Pre-Production for a Photography Shoot

July 10th, 2013

Pre-production is critical to ensure that on the day of a shoot everything runs smoothly, all on the set are at ease and the resulting photography is just as promised.

Judy Malcolm, owner of PerfectFit Pilates, needed new photography featuring her instructing students in her Pilates studio and hired me for the shoot. Her studio is located inside Bodyscapes Fitness, a gym here in Southborough, Mass. During pre-production, Judy and I sat down to talk about the kind of images she wanted, the look and style, the models, preparing and styling the studio, and what Pilates equipment she might want to feature. Professional models were not in her budget, so we decided to choose from her current clients. I suggested that she think about her target market and that we base our selections in terms of gender, age and physical look to reflect who she would like to attract to the studio. Once we had our models signed on, Judy, one of our models and I tested different poses and equipment to determine exactly what I would shoot on image day. I went over with Judy all of the equipment and Pilates props that would be removed from the studio for a nice, clean look during the shoot. Back at my office, I mapped out my lighting strategy. The challenge here was to provide seamless, soft, color corrected light to give a spa-like look while positioning the lights to be out of everyone's way. Oh, and did I mention that three of the four walls in the space have either large, floor-to-seven-foot-tall mirrors or windows on them? Not exactly a photographer's dream with the potential for lighting equipment and unwanted reflections showing up everywhere. Back at the studio that week, I tested out my lighting plan and it worked perfectly. With pre-production wrapped up, the only thing left was shoot day.

A big thank you to our models, Jes and Lucin. They were awesome. And another round of applause for my client, Judy, who did a great job in her first modeling gig.

 

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Judy instructing Lucin on the Reformer.

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Jes and Lucin on side by side Reformers. Since Judy does both private and semi-private training sessions, it was important to illustrate both.

 

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A shot I captured of Lucin while my "models" were taking a break.

Tips on Photographing Fireworks

June 30th, 2013

July 4th fireworks over Marblehead Harbor in Marblehead, Ma.

Fireworks in the harbor in Marblehead, Ma.

 

My favorite locations for photographing and viewing fireworks have always been by the water, preferably with some town/cityscape as a backdrop. I love the colored reflection on the water's surface and the added interest of glow lightly illuminating nearby boats and buildings. If you are thinking about doing some fireworks photography this year, I have some suggestions for you.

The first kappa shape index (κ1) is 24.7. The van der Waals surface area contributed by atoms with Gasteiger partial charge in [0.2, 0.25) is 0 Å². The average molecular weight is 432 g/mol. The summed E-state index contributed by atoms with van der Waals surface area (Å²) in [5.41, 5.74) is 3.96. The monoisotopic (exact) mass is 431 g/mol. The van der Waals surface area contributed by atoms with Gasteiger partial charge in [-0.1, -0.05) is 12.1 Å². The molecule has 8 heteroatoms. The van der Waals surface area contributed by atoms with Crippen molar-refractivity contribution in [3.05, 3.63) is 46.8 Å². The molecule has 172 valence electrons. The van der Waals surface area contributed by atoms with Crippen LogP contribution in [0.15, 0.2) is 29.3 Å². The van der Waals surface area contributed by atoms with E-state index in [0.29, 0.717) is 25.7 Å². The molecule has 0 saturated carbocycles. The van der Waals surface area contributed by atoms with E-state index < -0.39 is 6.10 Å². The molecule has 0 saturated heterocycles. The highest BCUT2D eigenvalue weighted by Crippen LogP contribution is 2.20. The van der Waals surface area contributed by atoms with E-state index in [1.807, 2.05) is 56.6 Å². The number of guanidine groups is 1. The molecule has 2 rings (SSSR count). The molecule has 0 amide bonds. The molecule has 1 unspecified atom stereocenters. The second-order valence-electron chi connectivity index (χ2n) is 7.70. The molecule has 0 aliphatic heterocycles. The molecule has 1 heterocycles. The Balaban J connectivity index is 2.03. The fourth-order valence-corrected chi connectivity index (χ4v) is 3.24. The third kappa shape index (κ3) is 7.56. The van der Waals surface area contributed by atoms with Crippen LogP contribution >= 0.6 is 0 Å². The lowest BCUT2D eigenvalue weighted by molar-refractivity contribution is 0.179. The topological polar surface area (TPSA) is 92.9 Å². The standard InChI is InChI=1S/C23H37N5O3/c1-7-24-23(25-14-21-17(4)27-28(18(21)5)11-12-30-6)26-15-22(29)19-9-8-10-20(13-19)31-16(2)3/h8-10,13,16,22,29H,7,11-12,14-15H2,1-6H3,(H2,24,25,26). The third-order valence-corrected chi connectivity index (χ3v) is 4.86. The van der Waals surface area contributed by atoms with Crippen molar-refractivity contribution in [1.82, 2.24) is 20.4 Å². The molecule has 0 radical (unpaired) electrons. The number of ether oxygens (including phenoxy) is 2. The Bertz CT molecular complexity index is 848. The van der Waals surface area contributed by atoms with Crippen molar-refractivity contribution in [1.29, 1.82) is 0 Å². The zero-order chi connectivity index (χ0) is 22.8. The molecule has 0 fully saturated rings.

First, what to bring: camera, tripod, cable release, bug spray if that's an issue where you live, and a small flashlight. Trust me, while you're shooting and when you're packing up to leave, that little light can come in very handy.

Second, where and when to go: Scope it all out ahead of time. Nothing is worse than arriving at your destination on July 4th and finding out that this place lights them on July 3rd. (yes, this happened to me, but only once and I learned my lesson!) Arrive early and pick out your spot. If you are at a water location, find out where the pyro barge will be and decide what else you want in your compositions. Look for a spot in front of and away from other people as much as is possible.

Third, how to shoot: Attach your cable release to your camera and pop it on to your tripod.  For all who shoot in all auto mode, sorry but only manual mode works well for fireworks. Set your focus to infinity and keep the focus on manual.  If your lens has built in image stabilization, turn that feature off. You want a low ISO to cut down on noise. I recommend  ISO 100 and I definitely wouldn't go any higher than 200. Instead of selecting a shutter speed, set your camera to B for bulb. This keeps the shutter open until you decide to close it allowing you to "burn in" the firework trails and other wanted ambient light. You will be using your cable release to trigger the shutter, decreasing the likelihood of any unwanted movement to your camera. I start off with my aperture at F8 and keep the shutter open for around 4 seconds. I check out what I'm getting and make any adjustments that I want or need  to make either by keeping the shutter open longer or shorter or opening up or closing down my aperture.